WEEK 07             

A ROSE

ARTIST  LAVENDER  HIPPO

ARTISTIC RESPONSE 

 

LISTEN TO THIS LETTER

00:00 / 01:40

 

DESCRIPTION: An image with a pink tinge of a handwritten note in black ink on a white background which is transcribed below. The recording is provided to the right of the image.

 

Excerpt from the artist’s note:

“What’s in a name? That which we call a rose by any other name would smell as sweet.

My name was supposed to be something else. You see, they were expecting a son but unfortunately they had a daughter and they named her something. They could have named her anything and it would have meant the same thing. 

This girl grew up not caring for her name or surname. She grew up and started creating an identity for herself and she realised that her identity was now attached to her name whether she intended to or not.

She made something for herself – Something Very Important.

How can my name not be important when I feel such joy when it is uttered by my lover in a crowded room and suddenly I feel seen. When a dear friend describes me to someone – how can I not fall in love with my own name? The way a tongue twists and sounds come out in order for my name to be said the way it must – the way I like and prefer it. I am in love with myself. What’s in a name, you ask? Everything – in its own pockets of time.”

 

SEE-SAW REFLECTIONS

The act of naming could itself be seen as one of the fundamental acts of curtailment of our potential and possibilities. Our names precede us and we have little claim over their infliction onto us. And yet, names invariably go through a process of reclamation until we make them a part of our own being that reflect who we are and who we wish to become.

 

WEEK 07            

THE SHADES OF OUR NAME

ARTIST Z

ARTISTIC RESPONSE 

 

LISTEN TO THIS POEM

00:00 / 03:07

IMAGE SOURCE: https://www.metmuseum.org/art/collection/search/484862. The image is in the public domain

DESCRIPTION: The image is of a painting titled - ‘Static-Dynamic Gradations, by Paul Klee,  1923’ - which  is a grid of coloured squares painted with watercolours. The squares in the centre of the painting are of bright vivid colours (brown, green, orange, white and blue) and the squares that border the centre are darker shades ( dark brown, grey and black). 

 

DESCRIPTION: The poem titled - The Shades of Ours Names’ - is written in black font against a white background and recording is provided to the right.

 

Excerpt from the artist’s note:

                                                                                                                             Week 7: See-Saw
                                                                                                                              2nd Nov

Dear Loki,

The prompt brought forth a lot of feelings that I have around my first and last names that reflect much larger social causes. I have tried to keep the writing personal and weave the story of my family and their names.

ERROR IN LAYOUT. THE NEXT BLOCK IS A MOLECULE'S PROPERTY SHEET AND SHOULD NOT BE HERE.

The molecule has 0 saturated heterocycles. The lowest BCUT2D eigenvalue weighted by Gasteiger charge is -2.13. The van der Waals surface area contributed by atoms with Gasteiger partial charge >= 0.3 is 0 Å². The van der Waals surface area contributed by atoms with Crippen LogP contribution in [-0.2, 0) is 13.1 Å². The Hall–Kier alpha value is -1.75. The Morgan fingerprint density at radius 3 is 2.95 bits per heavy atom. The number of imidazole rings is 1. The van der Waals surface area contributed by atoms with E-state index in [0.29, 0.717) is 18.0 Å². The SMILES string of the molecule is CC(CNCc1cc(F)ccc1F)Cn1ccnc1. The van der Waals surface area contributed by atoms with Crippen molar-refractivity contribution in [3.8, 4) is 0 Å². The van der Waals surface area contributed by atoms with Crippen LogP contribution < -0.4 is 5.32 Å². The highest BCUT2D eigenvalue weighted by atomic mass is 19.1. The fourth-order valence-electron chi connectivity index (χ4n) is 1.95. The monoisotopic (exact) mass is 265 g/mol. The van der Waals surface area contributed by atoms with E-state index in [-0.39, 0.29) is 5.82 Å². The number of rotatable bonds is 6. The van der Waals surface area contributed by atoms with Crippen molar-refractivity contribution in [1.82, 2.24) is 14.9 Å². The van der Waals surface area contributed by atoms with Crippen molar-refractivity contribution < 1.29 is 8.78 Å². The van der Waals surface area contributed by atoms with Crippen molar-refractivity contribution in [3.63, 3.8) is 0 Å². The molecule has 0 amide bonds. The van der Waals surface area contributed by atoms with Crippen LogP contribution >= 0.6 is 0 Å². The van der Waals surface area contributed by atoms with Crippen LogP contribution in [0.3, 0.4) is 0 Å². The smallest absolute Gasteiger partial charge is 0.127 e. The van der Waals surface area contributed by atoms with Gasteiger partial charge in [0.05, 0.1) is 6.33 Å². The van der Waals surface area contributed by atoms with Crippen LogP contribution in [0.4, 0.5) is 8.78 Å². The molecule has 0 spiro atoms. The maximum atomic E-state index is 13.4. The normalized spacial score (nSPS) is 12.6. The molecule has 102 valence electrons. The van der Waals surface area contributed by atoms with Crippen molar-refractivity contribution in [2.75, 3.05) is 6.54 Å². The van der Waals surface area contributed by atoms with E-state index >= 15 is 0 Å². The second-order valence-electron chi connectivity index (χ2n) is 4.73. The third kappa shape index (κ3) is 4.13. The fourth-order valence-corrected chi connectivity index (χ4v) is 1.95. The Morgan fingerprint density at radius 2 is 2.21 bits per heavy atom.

After I had done the prompt as an exercise, I kept thinking about a Paul Klee painting, called ‘Static Dynamic Gradation’ (1923), with little coloured squares clustered together, like how people with same/similar names cluster together. I wrote this poem with that painting in mind. Each little paragraph has been written as a square on its own (with its own  color/shade) but telling a story together. 

warm regards,
Z.”

 

 

LISTEN TO THIS LETTER

00:00 / 00:52

SEE-SAW REFLECTIONS

The need for names to have meanings beyond merely locating us in the world…

 

WEEK 07             

RANDOM NAMES AT A RAILWAY STATION

ARTIST STREET STORE DOLLS

ARTISTIC RESPONSE 

 

DESCRIPTION: Typed English poem - “Random names at a railway station” - in black font against a white background.  Transcript of the poem is provided to the right of the image.

SEE-SAW REFLECTIONS

The resistance to naming is a kind of resistance to the power of the state and a reverence to all those who have resisted before us.

 

WEEK O7             

PURE CHANCE

ARTIST MISFIT MEDUSA

ARTISTIC RESPONSE 

 

DESCRIPTION: The video shows a small cup of water into which a person is diluting paints of different colours using a paintbrush. Finally, the entire coloured water is thrown into a toilet bowl  and we hear the sound of the toilet flush

SEE-SAW REFLECTIONS

We are the merges of many shades of histories, loves, strifes, hopes and unions that have preceded us...but what use are these assemblages to the passage of time, to the broader frames of reference that engender us. As harsh as it may seem, our beings and the lineages before us are of mere contingent significance. 

 

WEEK O9             

CARDS OF BELONGING

ARTIST GULLA

ARTISTIC RESPONSE 

 

DESCRIPTION: There is an image of the eye with a QR code across it and pieces of the QR code are disintegrating to reveal the eye. 

Excerpt from the artist's note:

"Dear partner, 

The use of identity cards to get through registration purposes has begun to scare me. Originally, I think they were meant to provide for us a sense of belonging. But I can’t help but feel in danger every time someone asks to link my Aadhar card, my passport, my driving license. I don’t know what they might do with that data…
Gulla,
11.11. 21

P.S. sending you two responses together cuz I couldn’t send the last week’s"

SEE-SAW REFLECTIONS

Once the panels of the panoptic gaze are removed one by one, the imprisoned centre of seeing gradually begins to emerge. 

 

WEEK O9             

PROVE YOUR ...

ARTIST LAVENDER  HIPPO

ARTISTIC RESPONSE 

 

DESCRIPTION: The image comprises a sheet of paper, the top is painted blue and the bottom is pink. On the top of the paper is written ‘Prove your existence’. Below that, on the left, is written ‘Prove your Dalitness’ and on the right is written ‘Prove your Indianness’. Below that is written ‘Birth certificate?’, ‘Age’ and ‘Dalit certificate’. At the bottom of the page are three images in black of girls, one wearing a shirt and a pinafore, a second wearing a kurta and salwar with an identity card round her neck and a third of a woman with a shirt, pants and a handbag. Above the first image is written ‘Get all your certificates for your application for the Board exams’. Above the second is written ‘What makes you Indian? The literature? The architecture? The language?’ and above the third is written ‘What?’